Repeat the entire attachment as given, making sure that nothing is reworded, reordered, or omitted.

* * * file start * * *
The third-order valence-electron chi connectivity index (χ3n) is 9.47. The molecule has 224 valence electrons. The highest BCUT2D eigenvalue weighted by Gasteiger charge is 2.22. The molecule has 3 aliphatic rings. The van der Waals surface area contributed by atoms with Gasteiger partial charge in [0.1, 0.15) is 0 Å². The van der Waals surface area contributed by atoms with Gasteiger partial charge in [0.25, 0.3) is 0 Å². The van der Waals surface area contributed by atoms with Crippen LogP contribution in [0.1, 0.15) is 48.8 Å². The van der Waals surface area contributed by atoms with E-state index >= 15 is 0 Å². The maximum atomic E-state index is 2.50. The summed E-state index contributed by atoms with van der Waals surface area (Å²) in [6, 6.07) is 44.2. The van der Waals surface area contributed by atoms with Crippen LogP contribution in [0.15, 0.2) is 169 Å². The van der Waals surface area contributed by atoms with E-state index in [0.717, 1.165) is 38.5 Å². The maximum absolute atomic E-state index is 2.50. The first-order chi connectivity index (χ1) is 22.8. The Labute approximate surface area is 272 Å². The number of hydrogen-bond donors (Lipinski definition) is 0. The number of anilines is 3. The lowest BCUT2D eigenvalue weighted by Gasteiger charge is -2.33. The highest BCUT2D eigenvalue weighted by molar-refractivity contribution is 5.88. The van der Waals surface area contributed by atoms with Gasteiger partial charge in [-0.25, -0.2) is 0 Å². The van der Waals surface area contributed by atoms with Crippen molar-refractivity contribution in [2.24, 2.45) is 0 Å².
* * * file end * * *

The third-order valence-electron chi connectivity index (χ3n) is 9.47. The molecule has 224 valence electrons. The highest BCUT2D eigenvalue weighted by Gasteiger charge is 2.22. The molecule has 3 aliphatic rings. The van der Waals surface area contributed by atoms with Gasteiger partial charge in [0.1, 0.15) is 0 Å². The van der Waals surface area contributed by atoms with Gasteiger partial charge in [0.25, 0.3) is 0 Å². The van der Waals surface area contributed by atoms with Crippen LogP contribution in [0.1, 0.15) is 48.8 Å². The van der Waals surface area contributed by atoms with E-state index >= 15 is 0 Å². The maximum atomic E-state index is 2.50. The summed E-state index contributed by atoms with van der Waals surface area (Å²) in [6, 6.07) is 44.2. The van der Waals surface area contributed by atoms with Crippen LogP contribution in [0.15, 0.2) is 169 Å². The van der Waals surface area contributed by atoms with E-state index in [0.717, 1.165) is 38.5 Å². The maximum absolute atomic E-state index is 2.50. The first-order chi connectivity index (χ1) is 22.8. The Labute approximate surface area is 272 Å². The number of hydrogen-bond donors (Lipinski definition) is 0. The number of anilines is 3. The lowest BCUT2D eigenvalue weighted by Gasteiger charge is -2.33. The highest BCUT2D eigenvalue weighted by molar-refractivity contribution is 5.88. The van der Waals surface area contributed by atoms with Gasteiger partial charge in [-0.25, -0.2) is 0 Å². The van der Waals surface area contributed by atoms with Crippen molar-refractivity contribution in [2.24, 2.45) is 0 Å².